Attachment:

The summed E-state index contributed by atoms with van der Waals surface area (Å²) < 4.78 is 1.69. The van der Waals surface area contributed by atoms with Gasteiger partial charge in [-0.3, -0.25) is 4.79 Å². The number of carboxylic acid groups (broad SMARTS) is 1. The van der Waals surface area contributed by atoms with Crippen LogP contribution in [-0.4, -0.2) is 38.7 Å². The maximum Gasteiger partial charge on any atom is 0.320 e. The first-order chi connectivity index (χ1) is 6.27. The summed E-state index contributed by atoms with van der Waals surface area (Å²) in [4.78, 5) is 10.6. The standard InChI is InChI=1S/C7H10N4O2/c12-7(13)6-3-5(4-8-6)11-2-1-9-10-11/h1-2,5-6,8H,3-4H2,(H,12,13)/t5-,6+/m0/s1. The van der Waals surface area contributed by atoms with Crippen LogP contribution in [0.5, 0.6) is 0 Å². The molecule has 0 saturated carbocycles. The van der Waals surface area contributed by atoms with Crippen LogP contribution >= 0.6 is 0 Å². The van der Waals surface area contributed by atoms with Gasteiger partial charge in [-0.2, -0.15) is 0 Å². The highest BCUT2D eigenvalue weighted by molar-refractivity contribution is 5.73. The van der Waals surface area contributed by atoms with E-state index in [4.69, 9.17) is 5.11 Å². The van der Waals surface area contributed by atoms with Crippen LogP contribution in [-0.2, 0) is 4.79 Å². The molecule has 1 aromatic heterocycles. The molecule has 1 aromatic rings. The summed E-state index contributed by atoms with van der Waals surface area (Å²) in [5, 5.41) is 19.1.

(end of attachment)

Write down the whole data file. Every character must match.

The summed E-state index contributed by atoms with van der Waals surface area (Å²) < 4.78 is 1.69. The van der Waals surface area contributed by atoms with Gasteiger partial charge in [-0.3, -0.25) is 4.79 Å². The number of carboxylic acid groups (broad SMARTS) is 1. The van der Waals surface area contributed by atoms with Crippen LogP contribution in [-0.4, -0.2) is 38.7 Å². The maximum Gasteiger partial charge on any atom is 0.320 e. The first-order chi connectivity index (χ1) is 6.27. The summed E-state index contributed by atoms with van der Waals surface area (Å²) in [4.78, 5) is 10.6. The standard InChI is InChI=1S/C7H10N4O2/c12-7(13)6-3-5(4-8-6)11-2-1-9-10-11/h1-2,5-6,8H,3-4H2,(H,12,13)/t5-,6+/m0/s1. The van der Waals surface area contributed by atoms with Crippen LogP contribution in [0.5, 0.6) is 0 Å². The molecule has 0 saturated carbocycles. The van der Waals surface area contributed by atoms with Crippen LogP contribution >= 0.6 is 0 Å². The van der Waals surface area contributed by atoms with Gasteiger partial charge in [-0.2, -0.15) is 0 Å². The highest BCUT2D eigenvalue weighted by molar-refractivity contribution is 5.73. The van der Waals surface area contributed by atoms with E-state index in [4.69, 9.17) is 5.11 Å². The van der Waals surface area contributed by atoms with Crippen LogP contribution in [-0.2, 0) is 4.79 Å². The molecule has 1 aromatic heterocycles. The molecule has 1 aromatic rings. The summed E-state index contributed by atoms with van der Waals surface area (Å²) in [5, 5.41) is 19.1.